The Sudanese government and a coalition of rebel groups on Thursday entered into a final phase of peace talks, which will centre on the creation of a unified Sudanese army.
Mediators described the discussions as the “most important” component of the Sudan peace process, which aims to restore stability to the war-torn regions of Darfur, South Kordofan and Blue Nile.
“This is the last chapter and the biggest chapter, the security arrangements in the peace negotiations. If we negotiate the security arrangements very well and in good faith we will have reached a sincere comprehensive peace agreement,” said mediator Tutkew Gatluak in Juba, South Sudan.
The peace talks, which began in South Sudan in October, aim to end conflicts in three regions where rebels have fought bloody campaigns against marginalisation by Khartoum under ousted president Omar al-Bashir.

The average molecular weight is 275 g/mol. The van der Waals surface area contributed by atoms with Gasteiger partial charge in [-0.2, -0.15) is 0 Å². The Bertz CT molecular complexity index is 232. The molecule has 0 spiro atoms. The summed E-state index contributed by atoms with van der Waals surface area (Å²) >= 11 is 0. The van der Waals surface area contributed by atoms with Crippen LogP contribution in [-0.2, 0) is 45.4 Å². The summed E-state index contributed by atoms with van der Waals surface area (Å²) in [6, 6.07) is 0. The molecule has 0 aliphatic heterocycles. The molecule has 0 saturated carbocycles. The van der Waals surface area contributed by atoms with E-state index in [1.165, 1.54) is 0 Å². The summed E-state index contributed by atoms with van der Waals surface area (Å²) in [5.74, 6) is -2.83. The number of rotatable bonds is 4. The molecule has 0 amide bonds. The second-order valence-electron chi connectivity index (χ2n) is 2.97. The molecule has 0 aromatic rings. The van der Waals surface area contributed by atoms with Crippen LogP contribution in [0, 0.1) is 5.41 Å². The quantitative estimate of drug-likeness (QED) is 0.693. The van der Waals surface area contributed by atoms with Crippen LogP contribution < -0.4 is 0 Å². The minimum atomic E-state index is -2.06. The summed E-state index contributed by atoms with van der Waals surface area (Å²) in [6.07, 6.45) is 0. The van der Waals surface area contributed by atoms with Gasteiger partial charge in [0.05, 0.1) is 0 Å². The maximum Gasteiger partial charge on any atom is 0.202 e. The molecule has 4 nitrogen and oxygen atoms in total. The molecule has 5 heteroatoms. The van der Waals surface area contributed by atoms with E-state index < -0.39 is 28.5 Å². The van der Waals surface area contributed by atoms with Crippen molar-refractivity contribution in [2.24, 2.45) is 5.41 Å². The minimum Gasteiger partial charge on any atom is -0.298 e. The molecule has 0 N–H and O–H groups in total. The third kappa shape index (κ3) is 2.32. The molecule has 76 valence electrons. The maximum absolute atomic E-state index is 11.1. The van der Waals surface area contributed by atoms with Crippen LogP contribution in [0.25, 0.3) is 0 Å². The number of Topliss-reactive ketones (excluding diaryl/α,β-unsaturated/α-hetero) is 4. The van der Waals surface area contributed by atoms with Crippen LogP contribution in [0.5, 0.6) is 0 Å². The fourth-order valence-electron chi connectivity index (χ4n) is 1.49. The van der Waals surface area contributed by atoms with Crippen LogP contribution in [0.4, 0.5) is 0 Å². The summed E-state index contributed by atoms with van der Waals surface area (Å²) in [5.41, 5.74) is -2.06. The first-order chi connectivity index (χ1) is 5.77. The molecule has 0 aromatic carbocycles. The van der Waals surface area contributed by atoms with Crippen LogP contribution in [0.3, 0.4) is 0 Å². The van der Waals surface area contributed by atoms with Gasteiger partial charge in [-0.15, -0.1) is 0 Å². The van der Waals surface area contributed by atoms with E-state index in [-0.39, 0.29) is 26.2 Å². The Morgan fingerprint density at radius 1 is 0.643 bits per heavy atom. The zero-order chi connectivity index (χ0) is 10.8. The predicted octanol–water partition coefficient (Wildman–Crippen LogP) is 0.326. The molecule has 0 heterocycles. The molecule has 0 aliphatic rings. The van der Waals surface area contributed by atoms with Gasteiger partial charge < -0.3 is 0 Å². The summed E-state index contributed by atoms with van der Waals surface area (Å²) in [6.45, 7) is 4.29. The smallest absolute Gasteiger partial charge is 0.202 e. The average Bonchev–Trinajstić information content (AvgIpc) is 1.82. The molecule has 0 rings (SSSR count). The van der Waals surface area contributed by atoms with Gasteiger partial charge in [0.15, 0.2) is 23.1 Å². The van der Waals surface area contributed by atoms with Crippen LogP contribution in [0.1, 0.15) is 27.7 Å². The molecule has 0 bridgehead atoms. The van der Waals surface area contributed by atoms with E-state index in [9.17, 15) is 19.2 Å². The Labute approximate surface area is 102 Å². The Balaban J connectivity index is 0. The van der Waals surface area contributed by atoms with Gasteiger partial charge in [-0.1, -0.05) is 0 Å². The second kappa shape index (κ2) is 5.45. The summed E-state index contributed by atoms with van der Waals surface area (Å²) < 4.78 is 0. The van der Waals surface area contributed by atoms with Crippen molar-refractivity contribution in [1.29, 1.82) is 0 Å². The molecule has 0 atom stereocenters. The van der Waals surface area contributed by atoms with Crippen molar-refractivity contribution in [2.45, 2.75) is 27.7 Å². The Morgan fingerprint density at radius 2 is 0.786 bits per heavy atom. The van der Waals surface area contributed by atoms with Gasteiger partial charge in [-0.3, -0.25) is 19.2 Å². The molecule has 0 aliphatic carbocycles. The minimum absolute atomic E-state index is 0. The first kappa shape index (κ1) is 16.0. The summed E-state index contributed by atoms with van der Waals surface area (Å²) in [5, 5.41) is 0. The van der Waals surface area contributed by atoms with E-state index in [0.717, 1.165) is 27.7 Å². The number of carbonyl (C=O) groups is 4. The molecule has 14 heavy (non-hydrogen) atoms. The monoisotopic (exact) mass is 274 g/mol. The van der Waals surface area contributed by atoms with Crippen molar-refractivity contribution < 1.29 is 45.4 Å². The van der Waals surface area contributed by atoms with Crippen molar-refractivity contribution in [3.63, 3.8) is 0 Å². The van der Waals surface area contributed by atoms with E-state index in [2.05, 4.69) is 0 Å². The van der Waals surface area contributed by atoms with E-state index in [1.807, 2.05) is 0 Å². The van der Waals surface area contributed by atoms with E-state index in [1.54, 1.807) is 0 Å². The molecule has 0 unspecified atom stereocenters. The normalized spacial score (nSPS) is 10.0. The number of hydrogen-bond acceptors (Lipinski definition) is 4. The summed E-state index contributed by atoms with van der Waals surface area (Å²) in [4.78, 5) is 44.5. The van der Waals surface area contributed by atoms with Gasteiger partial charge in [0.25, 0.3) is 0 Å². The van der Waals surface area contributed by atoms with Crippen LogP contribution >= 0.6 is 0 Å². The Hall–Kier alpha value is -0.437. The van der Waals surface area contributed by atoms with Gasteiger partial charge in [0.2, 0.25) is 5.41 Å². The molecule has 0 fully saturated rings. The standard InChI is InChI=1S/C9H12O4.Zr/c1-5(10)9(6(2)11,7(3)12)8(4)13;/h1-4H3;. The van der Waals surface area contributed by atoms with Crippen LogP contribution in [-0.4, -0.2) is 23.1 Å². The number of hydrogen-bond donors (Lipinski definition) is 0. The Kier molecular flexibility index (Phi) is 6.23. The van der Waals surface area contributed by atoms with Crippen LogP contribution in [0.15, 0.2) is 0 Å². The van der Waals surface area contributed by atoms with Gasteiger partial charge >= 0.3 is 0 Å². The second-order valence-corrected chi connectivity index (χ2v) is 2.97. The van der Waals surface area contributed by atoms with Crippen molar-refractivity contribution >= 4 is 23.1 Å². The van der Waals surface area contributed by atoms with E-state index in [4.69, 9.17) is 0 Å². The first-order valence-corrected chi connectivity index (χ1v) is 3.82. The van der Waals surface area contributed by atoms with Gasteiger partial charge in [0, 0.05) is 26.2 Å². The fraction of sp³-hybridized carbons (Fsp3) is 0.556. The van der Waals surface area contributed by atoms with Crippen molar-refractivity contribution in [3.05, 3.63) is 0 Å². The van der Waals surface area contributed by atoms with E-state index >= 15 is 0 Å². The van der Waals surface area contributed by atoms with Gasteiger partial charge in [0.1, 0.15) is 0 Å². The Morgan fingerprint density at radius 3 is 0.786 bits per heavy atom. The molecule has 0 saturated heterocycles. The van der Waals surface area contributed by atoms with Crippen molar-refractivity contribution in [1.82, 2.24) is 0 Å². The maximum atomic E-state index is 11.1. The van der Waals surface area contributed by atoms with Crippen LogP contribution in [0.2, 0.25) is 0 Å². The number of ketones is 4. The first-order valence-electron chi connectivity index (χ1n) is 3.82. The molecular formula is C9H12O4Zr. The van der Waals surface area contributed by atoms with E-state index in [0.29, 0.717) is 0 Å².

Hopes of a deal were raised after Sudan’s transitional government, led by Prime Minister Abdalla Hamdok, made ending conflict in these areas a priority.
Some of the issues already agreed upon include wealth and power-sharing, and autonomy for the Blue Nile and Kordofan regions.
Alhadi Idris Yahya, chairman of the Sudan Revolutionary Front (SRF) — a coalition of nine rebel groups negotiating with the Sudanese government — said the parties had agreed the SRF would have three seats in the sovereign council, currently running the country.
It would also get 25 percent of seats in parliament and the executive branch of government.
The parties have also agreed on a timeline of 39 months for a transitional period after the signing of a comprehensive peace agreement.
“(…) At the end of the day the main aim of the security arrangements is to have what we call one unified Sudan army. As we speak now we have several armies and it is not an ideal situation in one country to have more than an army,” said Yayha.
A second coalition of rebel groups, the Sudan People’s Liberation Movement–North (SPLM-N) from South Kordofan is negotiating separately.
They want a secular state or alternatively, self-determination for their region.